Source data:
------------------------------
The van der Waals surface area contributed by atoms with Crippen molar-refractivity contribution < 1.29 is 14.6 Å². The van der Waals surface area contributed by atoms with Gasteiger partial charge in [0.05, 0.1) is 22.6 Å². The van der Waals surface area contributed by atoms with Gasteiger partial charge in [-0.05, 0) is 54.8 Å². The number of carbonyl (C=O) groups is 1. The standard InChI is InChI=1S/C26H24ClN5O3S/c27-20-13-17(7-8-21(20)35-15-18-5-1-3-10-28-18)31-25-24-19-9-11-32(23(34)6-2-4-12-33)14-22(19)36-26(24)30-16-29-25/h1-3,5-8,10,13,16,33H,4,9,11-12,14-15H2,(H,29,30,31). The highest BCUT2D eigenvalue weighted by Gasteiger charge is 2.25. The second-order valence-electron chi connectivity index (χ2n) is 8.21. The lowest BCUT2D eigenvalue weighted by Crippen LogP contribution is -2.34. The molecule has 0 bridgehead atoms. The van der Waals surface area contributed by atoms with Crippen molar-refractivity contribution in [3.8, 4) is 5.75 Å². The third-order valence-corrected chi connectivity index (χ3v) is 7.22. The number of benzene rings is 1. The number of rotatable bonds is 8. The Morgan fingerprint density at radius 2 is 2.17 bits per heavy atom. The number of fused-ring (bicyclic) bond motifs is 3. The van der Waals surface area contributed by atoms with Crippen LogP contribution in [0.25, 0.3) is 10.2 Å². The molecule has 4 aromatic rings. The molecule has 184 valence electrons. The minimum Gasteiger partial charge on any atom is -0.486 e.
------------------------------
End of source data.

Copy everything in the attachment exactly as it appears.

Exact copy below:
The van der Waals surface area contributed by atoms with Crippen molar-refractivity contribution < 1.29 is 14.6 Å². The van der Waals surface area contributed by atoms with Gasteiger partial charge in [0.05, 0.1) is 22.6 Å². The van der Waals surface area contributed by atoms with Gasteiger partial charge in [-0.05, 0) is 54.8 Å². The number of carbonyl (C=O) groups is 1. The standard InChI is InChI=1S/C26H24ClN5O3S/c27-20-13-17(7-8-21(20)35-15-18-5-1-3-10-28-18)31-25-24-19-9-11-32(23(34)6-2-4-12-33)14-22(19)36-26(24)30-16-29-25/h1-3,5-8,10,13,16,33H,4,9,11-12,14-15H2,(H,29,30,31). The highest BCUT2D eigenvalue weighted by Gasteiger charge is 2.25. The second-order valence-electron chi connectivity index (χ2n) is 8.21. The lowest BCUT2D eigenvalue weighted by Crippen LogP contribution is -2.34. The molecule has 0 bridgehead atoms. The van der Waals surface area contributed by atoms with Crippen molar-refractivity contribution in [3.8, 4) is 5.75 Å². The third-order valence-corrected chi connectivity index (χ3v) is 7.22. The number of benzene rings is 1. The number of rotatable bonds is 8. The Morgan fingerprint density at radius 2 is 2.17 bits per heavy atom. The number of fused-ring (bicyclic) bond motifs is 3. The van der Waals surface area contributed by atoms with Crippen LogP contribution in [0.25, 0.3) is 10.2 Å². The molecule has 4 aromatic rings. The molecule has 184 valence electrons. The minimum Gasteiger partial charge on any atom is -0.486 e.